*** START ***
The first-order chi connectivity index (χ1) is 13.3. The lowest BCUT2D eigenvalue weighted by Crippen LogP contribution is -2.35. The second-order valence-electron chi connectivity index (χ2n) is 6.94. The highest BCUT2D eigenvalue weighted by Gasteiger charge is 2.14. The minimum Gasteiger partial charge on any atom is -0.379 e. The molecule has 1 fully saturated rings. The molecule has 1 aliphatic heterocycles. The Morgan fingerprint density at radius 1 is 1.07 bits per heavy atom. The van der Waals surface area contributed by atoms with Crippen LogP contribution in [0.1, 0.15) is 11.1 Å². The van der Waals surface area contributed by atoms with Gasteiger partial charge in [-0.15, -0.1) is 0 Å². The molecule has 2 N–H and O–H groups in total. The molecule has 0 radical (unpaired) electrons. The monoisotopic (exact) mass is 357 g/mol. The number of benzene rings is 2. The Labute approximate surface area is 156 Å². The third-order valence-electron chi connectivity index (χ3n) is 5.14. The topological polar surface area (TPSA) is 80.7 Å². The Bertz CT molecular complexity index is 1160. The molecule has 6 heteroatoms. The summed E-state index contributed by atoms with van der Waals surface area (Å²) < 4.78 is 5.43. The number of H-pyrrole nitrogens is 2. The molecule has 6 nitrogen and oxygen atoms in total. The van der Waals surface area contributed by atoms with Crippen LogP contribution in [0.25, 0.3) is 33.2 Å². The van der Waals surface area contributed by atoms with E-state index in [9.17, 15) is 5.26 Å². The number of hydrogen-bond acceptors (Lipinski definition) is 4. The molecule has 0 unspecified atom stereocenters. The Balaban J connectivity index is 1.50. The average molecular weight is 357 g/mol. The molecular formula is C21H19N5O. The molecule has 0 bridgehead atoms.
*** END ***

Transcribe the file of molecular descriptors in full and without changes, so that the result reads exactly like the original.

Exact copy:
The first-order chi connectivity index (χ1) is 13.3. The lowest BCUT2D eigenvalue weighted by Crippen LogP contribution is -2.35. The second-order valence-electron chi connectivity index (χ2n) is 6.94. The highest BCUT2D eigenvalue weighted by Gasteiger charge is 2.14. The minimum Gasteiger partial charge on any atom is -0.379 e. The molecule has 1 fully saturated rings. The molecule has 1 aliphatic heterocycles. The Morgan fingerprint density at radius 1 is 1.07 bits per heavy atom. The van der Waals surface area contributed by atoms with Crippen LogP contribution in [0.1, 0.15) is 11.1 Å². The van der Waals surface area contributed by atoms with Gasteiger partial charge in [-0.15, -0.1) is 0 Å². The molecule has 2 N–H and O–H groups in total. The molecule has 0 radical (unpaired) electrons. The monoisotopic (exact) mass is 357 g/mol. The number of benzene rings is 2. The Labute approximate surface area is 156 Å². The third-order valence-electron chi connectivity index (χ3n) is 5.14. The topological polar surface area (TPSA) is 80.7 Å². The Bertz CT molecular complexity index is 1160. The molecule has 6 heteroatoms. The summed E-state index contributed by atoms with van der Waals surface area (Å²) < 4.78 is 5.43. The number of H-pyrrole nitrogens is 2. The molecule has 6 nitrogen and oxygen atoms in total. The van der Waals surface area contributed by atoms with Crippen LogP contribution in [0.25, 0.3) is 33.2 Å². The van der Waals surface area contributed by atoms with E-state index in [9.17, 15) is 5.26 Å². The number of hydrogen-bond acceptors (Lipinski definition) is 4. The molecule has 0 unspecified atom stereocenters. The Balaban J connectivity index is 1.50. The average molecular weight is 357 g/mol. The molecular formula is C21H19N5O. The molecule has 0 bridgehead atoms.